AL also gets its theoretical underpinnings from situated cognition theorists whose main pedagogical philosophy posits that instruction is most successful when situated inside a student's own knowledge and worldview. From this perspective, the culture and community of L2learners play an important role in learning. Another theory that lends support to AL is the Sociocultural Theory (Vygotsky, 1987). According to Vygotsky's ‘zone of proximal development’ notion, students learn best when the new material offered is just beyond their current levels of abilities (Fern et al., 1995). AL seeks to optimize the combination of knowledge and abilities considering the fully developed abilities and the underdeveloped abilities by offering contingent feedback by capable peers. It equips L2 learners with the metacognitive skills to successfully navigate the labyrinth of unknowns on their own. As it actively engages L2 learners in planning, monitoring, reflecting, and evaluation the learning processes, it does not lead to passive learning (Naithani, 2008). In other words, AL opens up valued opportunities for L2 learners by pushing them to learn by experiencing and cooperating with their classmates, to ponder upon their learning processes critically, to bolster their self-efficacy, motivation, and self-regulation, to move beyond memorizing and understanding levels of learning and reach applying, analyzing, evaluating, and creating levels of learning, to shape positive attitudes toward learning, and to offer and get appropriate feedback (Abdolrezapour, 2019; Killian & Bastas, 2015).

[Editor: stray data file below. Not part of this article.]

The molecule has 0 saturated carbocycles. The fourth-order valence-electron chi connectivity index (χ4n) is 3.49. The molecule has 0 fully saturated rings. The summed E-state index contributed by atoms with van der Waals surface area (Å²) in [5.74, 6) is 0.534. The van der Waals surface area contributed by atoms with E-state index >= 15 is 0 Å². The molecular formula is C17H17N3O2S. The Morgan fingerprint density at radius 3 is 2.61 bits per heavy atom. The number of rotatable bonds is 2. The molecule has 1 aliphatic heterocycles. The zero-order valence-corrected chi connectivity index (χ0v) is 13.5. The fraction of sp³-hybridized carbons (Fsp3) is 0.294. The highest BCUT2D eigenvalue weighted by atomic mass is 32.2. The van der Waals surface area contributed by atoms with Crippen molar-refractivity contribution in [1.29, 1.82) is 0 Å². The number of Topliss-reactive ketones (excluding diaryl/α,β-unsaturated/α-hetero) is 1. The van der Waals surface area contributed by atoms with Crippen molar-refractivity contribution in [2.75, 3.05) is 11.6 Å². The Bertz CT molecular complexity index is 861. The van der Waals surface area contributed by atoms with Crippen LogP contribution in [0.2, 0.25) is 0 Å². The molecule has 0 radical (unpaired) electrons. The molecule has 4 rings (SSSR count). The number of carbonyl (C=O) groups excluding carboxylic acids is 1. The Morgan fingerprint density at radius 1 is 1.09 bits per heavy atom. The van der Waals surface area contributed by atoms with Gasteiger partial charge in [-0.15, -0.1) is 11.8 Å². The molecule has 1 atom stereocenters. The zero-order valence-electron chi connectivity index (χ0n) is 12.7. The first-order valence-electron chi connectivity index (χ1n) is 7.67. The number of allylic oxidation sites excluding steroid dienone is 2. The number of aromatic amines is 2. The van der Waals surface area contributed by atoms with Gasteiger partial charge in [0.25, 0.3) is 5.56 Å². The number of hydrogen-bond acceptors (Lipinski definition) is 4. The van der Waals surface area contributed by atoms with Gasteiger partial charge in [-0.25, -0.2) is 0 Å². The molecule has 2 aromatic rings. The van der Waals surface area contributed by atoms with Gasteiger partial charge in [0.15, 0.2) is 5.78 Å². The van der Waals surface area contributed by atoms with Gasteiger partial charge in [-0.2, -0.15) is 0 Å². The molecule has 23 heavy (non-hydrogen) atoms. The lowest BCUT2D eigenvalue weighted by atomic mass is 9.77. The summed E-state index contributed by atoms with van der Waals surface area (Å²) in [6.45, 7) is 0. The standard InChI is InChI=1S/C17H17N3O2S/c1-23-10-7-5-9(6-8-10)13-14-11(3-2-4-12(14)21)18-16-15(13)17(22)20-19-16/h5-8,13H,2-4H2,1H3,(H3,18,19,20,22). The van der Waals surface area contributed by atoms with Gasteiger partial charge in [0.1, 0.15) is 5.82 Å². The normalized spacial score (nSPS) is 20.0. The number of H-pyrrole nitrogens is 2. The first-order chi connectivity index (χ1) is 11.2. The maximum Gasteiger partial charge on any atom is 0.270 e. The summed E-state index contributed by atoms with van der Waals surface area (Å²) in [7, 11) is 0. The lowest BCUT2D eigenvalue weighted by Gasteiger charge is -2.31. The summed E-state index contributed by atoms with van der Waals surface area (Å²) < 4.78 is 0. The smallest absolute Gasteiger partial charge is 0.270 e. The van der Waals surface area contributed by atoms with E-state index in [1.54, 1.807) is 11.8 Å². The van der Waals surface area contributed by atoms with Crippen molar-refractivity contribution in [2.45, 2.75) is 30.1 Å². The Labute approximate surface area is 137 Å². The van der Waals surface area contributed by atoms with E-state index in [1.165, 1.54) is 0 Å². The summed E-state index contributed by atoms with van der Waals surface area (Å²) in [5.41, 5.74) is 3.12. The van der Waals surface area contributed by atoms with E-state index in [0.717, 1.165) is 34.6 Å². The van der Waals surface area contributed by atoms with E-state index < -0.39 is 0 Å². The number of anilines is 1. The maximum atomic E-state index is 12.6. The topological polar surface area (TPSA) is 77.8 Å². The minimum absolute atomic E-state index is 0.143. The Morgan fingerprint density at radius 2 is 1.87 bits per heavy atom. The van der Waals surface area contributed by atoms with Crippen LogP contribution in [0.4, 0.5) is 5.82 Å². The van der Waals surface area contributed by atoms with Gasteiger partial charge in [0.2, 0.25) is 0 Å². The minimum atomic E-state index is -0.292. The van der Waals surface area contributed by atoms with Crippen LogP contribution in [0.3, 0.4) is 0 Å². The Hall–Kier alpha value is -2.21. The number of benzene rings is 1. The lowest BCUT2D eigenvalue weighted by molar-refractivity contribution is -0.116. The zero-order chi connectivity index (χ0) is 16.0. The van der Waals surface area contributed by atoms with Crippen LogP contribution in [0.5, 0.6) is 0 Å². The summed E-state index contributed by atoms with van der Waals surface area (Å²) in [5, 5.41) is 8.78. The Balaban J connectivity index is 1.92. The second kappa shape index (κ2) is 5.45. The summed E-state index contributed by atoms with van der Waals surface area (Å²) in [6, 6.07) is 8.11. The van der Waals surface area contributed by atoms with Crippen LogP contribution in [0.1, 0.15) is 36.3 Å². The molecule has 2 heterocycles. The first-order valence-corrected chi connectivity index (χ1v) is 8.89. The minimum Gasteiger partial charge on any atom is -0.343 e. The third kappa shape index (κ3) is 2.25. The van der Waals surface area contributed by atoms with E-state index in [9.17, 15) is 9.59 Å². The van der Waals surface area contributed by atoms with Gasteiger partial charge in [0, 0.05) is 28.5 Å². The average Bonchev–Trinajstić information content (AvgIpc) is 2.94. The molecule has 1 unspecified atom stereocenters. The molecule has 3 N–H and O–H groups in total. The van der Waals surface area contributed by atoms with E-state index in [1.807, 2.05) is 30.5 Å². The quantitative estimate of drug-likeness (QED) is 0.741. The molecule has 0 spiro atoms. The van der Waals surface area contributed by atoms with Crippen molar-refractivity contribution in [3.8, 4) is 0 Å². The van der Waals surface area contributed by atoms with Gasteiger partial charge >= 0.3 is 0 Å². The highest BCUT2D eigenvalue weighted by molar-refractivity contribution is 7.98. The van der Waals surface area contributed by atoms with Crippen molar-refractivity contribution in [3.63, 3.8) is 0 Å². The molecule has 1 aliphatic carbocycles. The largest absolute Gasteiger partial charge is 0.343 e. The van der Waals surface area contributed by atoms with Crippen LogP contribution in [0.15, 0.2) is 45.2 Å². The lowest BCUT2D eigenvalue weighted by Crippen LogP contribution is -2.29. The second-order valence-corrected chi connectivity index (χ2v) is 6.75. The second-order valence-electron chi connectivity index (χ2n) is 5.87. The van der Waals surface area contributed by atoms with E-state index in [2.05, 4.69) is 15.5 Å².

AL posits that L2 learners should have remarkable impact on the learning processes allowing them “to focus on creating knowledge with an emphasis on skills, such as analytical thinking, problem-solving and meta-cognitive activities” (Demirci, 2017, p. 131). This, in turn, results in developing L2 learners’ thinking skills. As noted by Bates (2007), the fundamental tenet of AL is that all learning activities are not active, unless L2 learners actively engage in the educational processes. For a classroom to be an AL environment, L2 learners and teachers must work together in a way that is both dynamic and based on a shared idea of what it means to be accountable for teaching. In such an educational setting, L2 learners learn content knowledge, conceptual understanding, and language skills through a discovery-based approach to learning in which the student is not only involved in the activity but also with the purposes of the activity (Demirci, 2017). In this approach, L2 learners are accountable for discovering, constructing, and producing, and L2 teachers are a facilitator. AL pivots around scaffolding L2 learners to handle learning obligations and empower L2 teachers with decision-making and leadership.